Alex just blogged about a finding (on Oracle 11g on Linux) that when Oracle process doesn’t get a latch after spinning, it goes to sleep using semop() system call, which never wakes up unless this semaphore is posted by another process. From past versions we remember that Oracle processes go to sleep for a short period of time, wake up, try to get the latch and sleep again for a longer period of time if unsuccessful (up to _max_exponential_sleep centiseconds).

Reliable latch waits and a new blog

Here’s a link to Alex Fatkulin’s blog if you haven’t seen it already: http://afatkulin.blogspot.com/
He has some good Oracle internals information in there, I also like his research style.
Alex just blogged about a finding (on Oracle 11g on Linux) that when Oracle process doesn’t get a latch after spinning, it goes to sleep using semop() system call, which never wakes up unless this semaphore is posted by another process. From past versions we remember that Oracle processes go to sleep for a short period of time, wake up, try to get the latch and sleep again for a longer period of time if unsuccessful (up to _max_exponential_sleep centiseconds).

Reliable latch waits and a new blog

Here’s a link to Alex Fatkulin’s blog if you haven’t seen it already: http://afatkulin.blogspot.com/
He has some good Oracle internals information in there, I also like his research style.
Alex just blogged about a finding (on Oracle 11g on Linux) that when Oracle process doesn’t get a latch after spinning, it goes to sleep using semop() system call, which never wakes up unless this semaphore is posted by another process. From past versions we remember that Oracle processes go to sleep for a short period of time, wake up, try to get the latch and sleep again for a longer period of time if unsuccessful (up to _max_exponential_sleep centiseconds).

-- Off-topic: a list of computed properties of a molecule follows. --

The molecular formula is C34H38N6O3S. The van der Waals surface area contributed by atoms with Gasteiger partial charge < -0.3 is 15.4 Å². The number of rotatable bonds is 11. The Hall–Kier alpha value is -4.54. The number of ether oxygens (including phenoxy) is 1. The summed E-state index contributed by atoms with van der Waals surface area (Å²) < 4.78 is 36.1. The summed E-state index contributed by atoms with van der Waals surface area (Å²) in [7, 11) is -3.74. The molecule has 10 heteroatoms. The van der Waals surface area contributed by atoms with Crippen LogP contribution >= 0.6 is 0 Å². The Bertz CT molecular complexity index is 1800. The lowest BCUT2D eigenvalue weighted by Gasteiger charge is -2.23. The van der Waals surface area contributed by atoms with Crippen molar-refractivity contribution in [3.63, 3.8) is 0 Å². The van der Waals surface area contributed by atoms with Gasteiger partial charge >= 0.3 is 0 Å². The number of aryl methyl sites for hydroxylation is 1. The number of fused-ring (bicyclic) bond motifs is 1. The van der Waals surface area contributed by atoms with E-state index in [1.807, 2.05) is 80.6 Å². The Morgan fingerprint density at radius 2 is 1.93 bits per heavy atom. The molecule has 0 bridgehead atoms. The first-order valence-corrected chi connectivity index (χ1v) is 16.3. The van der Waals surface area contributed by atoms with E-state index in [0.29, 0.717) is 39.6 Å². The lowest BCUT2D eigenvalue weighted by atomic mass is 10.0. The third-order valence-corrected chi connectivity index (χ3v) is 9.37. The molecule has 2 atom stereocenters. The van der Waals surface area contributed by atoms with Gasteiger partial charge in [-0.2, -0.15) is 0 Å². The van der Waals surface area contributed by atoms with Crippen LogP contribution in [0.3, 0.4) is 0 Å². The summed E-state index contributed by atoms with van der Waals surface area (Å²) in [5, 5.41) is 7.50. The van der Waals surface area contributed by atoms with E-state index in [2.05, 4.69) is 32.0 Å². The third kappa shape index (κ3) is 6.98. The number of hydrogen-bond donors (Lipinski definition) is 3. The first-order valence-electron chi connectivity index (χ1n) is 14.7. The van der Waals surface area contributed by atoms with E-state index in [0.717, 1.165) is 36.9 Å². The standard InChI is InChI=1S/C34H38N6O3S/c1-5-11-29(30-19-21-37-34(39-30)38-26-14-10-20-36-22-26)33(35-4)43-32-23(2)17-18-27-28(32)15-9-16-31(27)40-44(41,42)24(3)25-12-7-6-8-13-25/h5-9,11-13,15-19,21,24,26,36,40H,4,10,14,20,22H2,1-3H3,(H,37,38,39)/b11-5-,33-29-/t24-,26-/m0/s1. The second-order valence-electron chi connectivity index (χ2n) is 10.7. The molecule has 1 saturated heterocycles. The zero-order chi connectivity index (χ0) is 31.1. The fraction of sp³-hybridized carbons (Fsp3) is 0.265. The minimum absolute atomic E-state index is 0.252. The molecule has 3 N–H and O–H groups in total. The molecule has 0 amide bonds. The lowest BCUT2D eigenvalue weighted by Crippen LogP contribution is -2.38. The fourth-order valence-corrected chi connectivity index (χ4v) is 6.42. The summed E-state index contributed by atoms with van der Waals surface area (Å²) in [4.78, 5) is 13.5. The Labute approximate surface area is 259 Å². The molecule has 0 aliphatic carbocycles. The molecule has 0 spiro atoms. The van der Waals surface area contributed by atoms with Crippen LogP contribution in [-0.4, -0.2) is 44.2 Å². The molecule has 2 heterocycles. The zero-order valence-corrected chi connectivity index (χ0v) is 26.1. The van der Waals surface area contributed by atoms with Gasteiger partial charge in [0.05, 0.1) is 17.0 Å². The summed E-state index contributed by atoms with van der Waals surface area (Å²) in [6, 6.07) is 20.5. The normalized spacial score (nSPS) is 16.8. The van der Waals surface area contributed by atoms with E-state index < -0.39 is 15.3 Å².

Mystats utility

A variation on Jonathan Lewis's SNAP_MY_STATS package to report the resource consumption of a unit of work between two snapshots. Designed to work under constrained developer environments, this version has enhancements such as time model statistics and the option to report on specific statistics. ***Update*** Now available in two formats: 1) as a PL/SQL package and 2) as a free-standing SQL*Plus script (i.e. no installation/database objects needed). June 2007 (updated October 2011)

Runstats utility

A variation on Tom Kyte's invaluable RUNSTATS utility that compares the resource consumption of two alternative units of work. Designed to work under constrained developer environments and builds on the original with enhancements such as "pause and resume" functionality, time model statistics and the option to report on specific statistics. ***Update*** Now available in two formats: 1) as a PL/SQL package and 2) as a free-standing SQL*Plus script (i.e. no installation/database objects needed). January 2007 (updated October 2011)